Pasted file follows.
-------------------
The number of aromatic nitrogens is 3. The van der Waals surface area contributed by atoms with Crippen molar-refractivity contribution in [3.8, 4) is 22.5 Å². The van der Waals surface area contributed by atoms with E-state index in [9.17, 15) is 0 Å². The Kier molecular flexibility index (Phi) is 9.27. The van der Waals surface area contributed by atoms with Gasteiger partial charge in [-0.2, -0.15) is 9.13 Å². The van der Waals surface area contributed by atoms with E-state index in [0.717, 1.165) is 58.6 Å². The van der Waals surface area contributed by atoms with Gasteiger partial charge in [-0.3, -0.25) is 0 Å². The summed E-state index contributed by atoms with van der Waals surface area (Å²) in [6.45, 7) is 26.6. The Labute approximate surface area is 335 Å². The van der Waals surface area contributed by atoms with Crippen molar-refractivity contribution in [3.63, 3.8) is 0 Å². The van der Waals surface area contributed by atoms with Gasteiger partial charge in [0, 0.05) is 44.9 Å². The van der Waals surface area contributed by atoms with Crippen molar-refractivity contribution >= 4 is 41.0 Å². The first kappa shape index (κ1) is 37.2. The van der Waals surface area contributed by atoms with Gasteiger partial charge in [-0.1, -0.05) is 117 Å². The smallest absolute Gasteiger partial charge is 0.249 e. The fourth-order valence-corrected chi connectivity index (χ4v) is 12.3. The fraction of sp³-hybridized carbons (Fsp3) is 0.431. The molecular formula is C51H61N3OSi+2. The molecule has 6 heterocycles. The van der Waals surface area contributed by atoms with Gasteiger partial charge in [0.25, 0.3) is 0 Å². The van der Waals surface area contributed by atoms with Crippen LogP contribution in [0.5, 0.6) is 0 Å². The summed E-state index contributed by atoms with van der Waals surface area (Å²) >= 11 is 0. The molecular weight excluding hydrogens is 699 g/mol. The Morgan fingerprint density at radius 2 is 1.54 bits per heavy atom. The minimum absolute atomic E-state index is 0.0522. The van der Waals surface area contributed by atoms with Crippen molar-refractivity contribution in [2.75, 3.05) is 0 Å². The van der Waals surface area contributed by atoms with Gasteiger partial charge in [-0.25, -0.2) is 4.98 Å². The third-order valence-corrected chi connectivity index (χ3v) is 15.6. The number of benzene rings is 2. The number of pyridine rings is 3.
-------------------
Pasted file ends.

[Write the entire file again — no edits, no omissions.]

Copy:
The number of aromatic nitrogens is 3. The van der Waals surface area contributed by atoms with Crippen molar-refractivity contribution in [3.8, 4) is 22.5 Å². The van der Waals surface area contributed by atoms with E-state index in [9.17, 15) is 0 Å². The Kier molecular flexibility index (Phi) is 9.27. The van der Waals surface area contributed by atoms with Gasteiger partial charge in [-0.2, -0.15) is 9.13 Å². The van der Waals surface area contributed by atoms with E-state index in [0.717, 1.165) is 58.6 Å². The van der Waals surface area contributed by atoms with Gasteiger partial charge in [-0.3, -0.25) is 0 Å². The summed E-state index contributed by atoms with van der Waals surface area (Å²) in [6.45, 7) is 26.6. The Labute approximate surface area is 335 Å². The van der Waals surface area contributed by atoms with Crippen molar-refractivity contribution in [3.63, 3.8) is 0 Å². The van der Waals surface area contributed by atoms with Gasteiger partial charge in [0, 0.05) is 44.9 Å². The van der Waals surface area contributed by atoms with Crippen molar-refractivity contribution >= 4 is 41.0 Å². The first kappa shape index (κ1) is 37.2. The van der Waals surface area contributed by atoms with Gasteiger partial charge in [-0.1, -0.05) is 117 Å². The smallest absolute Gasteiger partial charge is 0.249 e. The fourth-order valence-corrected chi connectivity index (χ4v) is 12.3. The fraction of sp³-hybridized carbons (Fsp3) is 0.431. The molecular formula is C51H61N3OSi+2. The molecule has 6 heterocycles. The van der Waals surface area contributed by atoms with Gasteiger partial charge in [0.25, 0.3) is 0 Å². The van der Waals surface area contributed by atoms with Crippen LogP contribution in [0.5, 0.6) is 0 Å². The summed E-state index contributed by atoms with van der Waals surface area (Å²) >= 11 is 0. The molecular weight excluding hydrogens is 699 g/mol. The Morgan fingerprint density at radius 2 is 1.54 bits per heavy atom. The minimum absolute atomic E-state index is 0.0522. The van der Waals surface area contributed by atoms with Crippen molar-refractivity contribution in [2.75, 3.05) is 0 Å². The van der Waals surface area contributed by atoms with Gasteiger partial charge in [-0.25, -0.2) is 4.98 Å². The third-order valence-corrected chi connectivity index (χ3v) is 15.6. The number of benzene rings is 2. The number of pyridine rings is 3.